June Carter Cash

Country singer who was wife and muse to Johnny Cash
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The Independent Online

Valerie June Carter, singer, autoharpist, guitarist and songwriter: born Maces Springs, Virginia 23 June 1929; married 1952 Carl Smith (one daughter; marriage dissolved), 1958 Rip Nix (one daughter; marriage dissolved), 1968 Johnny Cash (one son); died Nashville, Tennessee 15 May 2003.

The career of June Carter Cash was inevitably linked with that of her husband, the legendary country singer Johnny Cash. Credited with saving him from the amphetamine addiction from which he suffered throughout much of the 1960s, she became both his collaborator and muse. "What June did for me was post signs along the way, lift me when I was weak, encourage me when I was discouraged, and love me when I was alone and felt unlovable," he said.

Valerie June Carter was born, the second of three daughters, to Ezra and Maybelle Carter in Maces Springs, Virginia, in 1929. Two years earlier Maybelle, her cousin Sara and Sara's husband A.P. had participated in pioneering recording sessions at Bristol, Tennessee, that would usher in the modern era of country music and confirm the Carter Family as seminal figures in its development.

June Carter's mother taught her to play both the autoharp and the guitar and in 1938 she made her radio début, appearing alongside her sisters, Helen and Anita. They became a fixture on Border Radio when the entire Carter clan settled in Texas.

In 1948, following June's graduation from high school, Maybelle and Ezra Carter moved the family to Knoxville, Tennessee, where they performed on WNOX's popular Mid-Day Merry-Go-Round. They followed this with a stint on Springfield, Missouri's Ozark Jubilee and in 1949 recorded several sides for RCA. In the same year June Carter cut a version of "Baby, It's Cold Outside" with the hillbilly comedy duo Homer and Jethro. Featuring a young Chet Atkins on guitar and her sister Anita on bass, it became a big country hit and led to several offbeat solo sides including "Root Hog or Die" and "Mommie's Real Peculiar".

In 1950 Maybelle and the Carter Sisters joined Nashville's Grand Ole Opry; there June's relationship with a rising star, Carl Smith, blossomed and in 1952 they married. The country star Hank Snow introduced the group to "Colonel" Tom Parker and he became their manager, eventually booking them on tours with a young Elvis Presley. However, their appearances together became less frequent as the decade progressed.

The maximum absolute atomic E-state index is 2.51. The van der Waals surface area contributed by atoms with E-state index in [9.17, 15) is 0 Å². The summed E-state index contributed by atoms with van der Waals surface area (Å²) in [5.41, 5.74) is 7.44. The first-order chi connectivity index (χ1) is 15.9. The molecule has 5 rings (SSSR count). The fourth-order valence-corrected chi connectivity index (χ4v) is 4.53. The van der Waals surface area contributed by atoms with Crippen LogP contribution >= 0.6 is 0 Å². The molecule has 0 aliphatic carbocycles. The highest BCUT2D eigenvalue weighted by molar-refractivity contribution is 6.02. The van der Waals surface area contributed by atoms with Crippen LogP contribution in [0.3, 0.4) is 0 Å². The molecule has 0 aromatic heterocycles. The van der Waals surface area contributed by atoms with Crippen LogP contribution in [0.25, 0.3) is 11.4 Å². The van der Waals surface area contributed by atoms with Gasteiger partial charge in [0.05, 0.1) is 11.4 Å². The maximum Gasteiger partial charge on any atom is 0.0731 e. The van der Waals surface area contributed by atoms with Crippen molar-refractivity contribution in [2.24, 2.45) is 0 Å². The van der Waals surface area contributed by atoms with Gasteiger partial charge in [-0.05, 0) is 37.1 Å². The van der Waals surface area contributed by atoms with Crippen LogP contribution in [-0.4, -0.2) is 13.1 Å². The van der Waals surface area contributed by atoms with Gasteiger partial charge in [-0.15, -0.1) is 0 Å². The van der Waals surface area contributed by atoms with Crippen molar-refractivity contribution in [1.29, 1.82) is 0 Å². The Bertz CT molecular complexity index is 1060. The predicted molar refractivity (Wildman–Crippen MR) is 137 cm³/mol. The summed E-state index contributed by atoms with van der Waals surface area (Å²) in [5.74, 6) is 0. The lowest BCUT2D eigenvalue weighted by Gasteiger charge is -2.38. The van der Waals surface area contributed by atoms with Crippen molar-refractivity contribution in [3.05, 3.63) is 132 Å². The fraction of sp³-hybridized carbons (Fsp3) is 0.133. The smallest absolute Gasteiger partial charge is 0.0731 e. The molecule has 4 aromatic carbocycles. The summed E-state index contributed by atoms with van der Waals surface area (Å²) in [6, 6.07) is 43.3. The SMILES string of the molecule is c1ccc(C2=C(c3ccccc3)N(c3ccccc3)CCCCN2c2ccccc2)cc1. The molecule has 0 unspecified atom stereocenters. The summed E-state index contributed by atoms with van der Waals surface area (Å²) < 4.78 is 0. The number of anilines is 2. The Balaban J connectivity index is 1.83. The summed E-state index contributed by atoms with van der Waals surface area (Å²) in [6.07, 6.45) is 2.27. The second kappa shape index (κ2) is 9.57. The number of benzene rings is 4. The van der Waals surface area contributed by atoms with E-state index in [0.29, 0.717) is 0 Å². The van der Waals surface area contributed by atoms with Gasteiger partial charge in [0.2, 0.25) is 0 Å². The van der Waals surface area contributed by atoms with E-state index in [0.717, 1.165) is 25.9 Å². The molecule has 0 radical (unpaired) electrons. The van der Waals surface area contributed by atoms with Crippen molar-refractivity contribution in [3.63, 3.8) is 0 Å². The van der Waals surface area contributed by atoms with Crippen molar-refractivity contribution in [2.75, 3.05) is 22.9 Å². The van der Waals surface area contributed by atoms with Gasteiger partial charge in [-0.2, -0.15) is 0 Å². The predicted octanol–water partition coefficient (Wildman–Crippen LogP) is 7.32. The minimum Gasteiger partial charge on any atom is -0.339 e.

June Carter tried her hand at acting, landing television roles in Gunsmoke and Jim Bowie, before returning to Nashville. Having divorced Carl Smith– their daughter, Rebecca Carlene, would, as Carlene Carter, enjoy a substantial solo career of her own – she married for a second time, to Rip Nix, and was by 1961 touring with Johnny Cash.

In 1963 he recorded "Ring of Fire", a song she had co-written with Merle Kilgore. Inspired by a book of Elizabethan poetry owned by A.P. Carter and written in just 15 minutes, the song was originally recorded by Anita Carter as "Love's Ring of Fire". Cash covered the song, making prominent use of Tex-Mex trumpets, and had a landmark hit.

Johnny and June's duet, "It Ain't Me Babe" (1964) became both a country and pop hit and was followed by collaborations that included their Grammy-winning recordings of "Jackson" (1967) and "If I Were a Carpenter" (1970). They married in 1968, and over the ensuing decades maintained a hectic schedule of tours and recording sessions. June's début solo album, Appalachian Pride, was released in 1975.

In 1997, however, Johnny was diagnosed with a neurological condition. June responded to this crisis by stepping out from his shadow and once again pursuing her interest in acting. In 1999 she belatedly released a second solo album, Press On, which tapped into the same raw sound world that had made Johnny Cash's American Recordings a critical success in 1994, and it earned her a Grammy for Best Traditional Folk Album.

Her priority, throughout, nevertheless remained her husband. "I worked with John, but I had enough sense to walk just a little ways behind him. I could have made more records, but I wanted to have a marriage," she said.

Paul Wadey